Tuesday, September 10, 2013


Hey folks, it's time for my favorite conference of the year!  That's SASO, or as its more properly known: the IEEE International Conference on Self-Adaptive and Self-Organizing Systems.  SASO is probably the conference which is most home to me as a scientific research community, and I've attended it every year since it began, in 2007.  Now in its seventh year, the conference is going strong: it's not a big conference, but that's by design: it's very cross-disciplinary, and has only a single track in order to ensure that people aren't closing off into their own little sub-communities.  That does have the side effect of keeping it relatively small, but I find a lot of value here.

The main conference started today, but the affiliated workshops and tutorials began already yesterday.  I started off my day yesterday in the workshop on socio-technical systems, where I was invited to give a talk about my recent results on very fast approximate consensus, which I had published at this year's Spatial Computing Workshop.  The link between approximate consensus and social interactions is pretty clear: whenever a group needs to make a decision, it needs to come to an approximate consensus.  My own work has been motivated more by the technological side, but there is a lot of overlap and my talk, The Importance of Asymmetry for Rapidly Reaching Consensus, appeared to be quite interesting to the attendees.

I found quite a bit of interest to listen to as well, and something that Jeremy Pitt said in his talk has been bouncing around in my mind ever since.  Jeremy, talking about social capital, decried the commodification of social relationships, FaceBook's business model being an excellent bad example: "friends are people you can count on, not people that you can count."  Turning towards a more positive definition of social capital, the foundation of the definition is "trustworthiness."

And here's the observation that has been racketing around in my head ever since: if social capital is based on trustworthiness, then any attempt to engineer social capital is guaranteed to undermine itself.  Look at it this way: if you do something that I find beneficial, generous, or reliable, I will trust you more.  If I know that you only did it in order to win my trust, then I have no reason to trust you, because I know you're trying to manipulate me.

This poses a real paradox.  Building trust is vital, and so understanding how to build trust is useful, but the more precisely you understand how to build trust, the less trustworthy you may be!  It makes me think of the problem of ethical placebo.  The placebo effect is a remarkable mind-body interaction in medicine: when you give a person a non-functional treatment, like a sugar pill or a salt-water injection, it can provide real medical benefit, like reduction of pain.  The theater of the treatment is the treatment.  If you know that a treatment isn't real, however, then the placebo effect doesn't work.  Now, it used to be acceptable to give patients a placebo without telling them, but that's not considered ethical any more, and for good reason.  Lying to patients for their own good is not too far away from clear horrors like involuntary sterilization of the disabled, stealing babies because the mother is unmarried, and faking treatment to study how bad a disease is.  So you can't lie to a patient, but telling them the truth destroys the efficacy of the treatment.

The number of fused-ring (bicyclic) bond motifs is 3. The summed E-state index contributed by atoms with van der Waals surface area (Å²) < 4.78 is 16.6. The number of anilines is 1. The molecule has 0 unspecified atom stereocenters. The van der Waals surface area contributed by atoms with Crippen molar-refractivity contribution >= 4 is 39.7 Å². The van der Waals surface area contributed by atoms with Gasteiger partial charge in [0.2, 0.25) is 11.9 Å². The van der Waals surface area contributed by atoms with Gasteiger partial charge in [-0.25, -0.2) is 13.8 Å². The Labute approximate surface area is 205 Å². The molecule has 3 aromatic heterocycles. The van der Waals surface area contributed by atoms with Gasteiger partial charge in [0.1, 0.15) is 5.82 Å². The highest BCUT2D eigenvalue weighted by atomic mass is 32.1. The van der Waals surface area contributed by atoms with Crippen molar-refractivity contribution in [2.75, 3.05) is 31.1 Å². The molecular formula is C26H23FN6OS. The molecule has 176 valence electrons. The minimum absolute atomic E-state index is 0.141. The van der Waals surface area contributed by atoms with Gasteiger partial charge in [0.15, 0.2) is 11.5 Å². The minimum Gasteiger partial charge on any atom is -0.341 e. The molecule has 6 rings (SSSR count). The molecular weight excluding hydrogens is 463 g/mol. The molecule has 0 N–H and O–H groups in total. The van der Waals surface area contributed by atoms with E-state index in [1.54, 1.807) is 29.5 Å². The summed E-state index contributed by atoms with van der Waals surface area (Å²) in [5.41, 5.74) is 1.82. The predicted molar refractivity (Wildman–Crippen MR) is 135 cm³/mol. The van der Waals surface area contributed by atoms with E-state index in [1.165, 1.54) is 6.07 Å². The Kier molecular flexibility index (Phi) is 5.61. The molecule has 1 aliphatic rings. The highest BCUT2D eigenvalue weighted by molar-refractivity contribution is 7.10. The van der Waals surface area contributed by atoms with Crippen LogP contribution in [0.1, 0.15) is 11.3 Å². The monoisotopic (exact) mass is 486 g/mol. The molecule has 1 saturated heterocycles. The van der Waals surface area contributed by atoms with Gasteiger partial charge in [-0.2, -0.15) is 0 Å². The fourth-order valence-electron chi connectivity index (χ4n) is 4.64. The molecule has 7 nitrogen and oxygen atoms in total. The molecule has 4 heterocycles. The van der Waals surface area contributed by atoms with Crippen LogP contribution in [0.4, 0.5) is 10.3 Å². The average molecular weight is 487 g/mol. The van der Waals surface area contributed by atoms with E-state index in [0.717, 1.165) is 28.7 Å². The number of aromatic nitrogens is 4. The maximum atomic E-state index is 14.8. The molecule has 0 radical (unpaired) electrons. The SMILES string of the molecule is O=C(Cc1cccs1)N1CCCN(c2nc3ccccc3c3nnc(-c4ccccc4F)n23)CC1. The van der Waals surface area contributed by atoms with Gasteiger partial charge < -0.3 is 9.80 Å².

The problem of engineering with social capital seems similar: somehow the engineering needs to understand and manage social capital without turning it into the type of cold and calculating process that sucks all the human value out of the relationships.  I don't have any good answer, except that somehow, we need to keep the technical systems out of the relationships as much as possible: let them facilitate, let them help track information and help rendezvous, but don't attempt to monetize those relations... but can we avoid it?  The conversation went on, and we talked of it over dinner as well, broadening to the questions of privacy and the balance of trust between people and governments and corporations, and the way that software intermediates it all.
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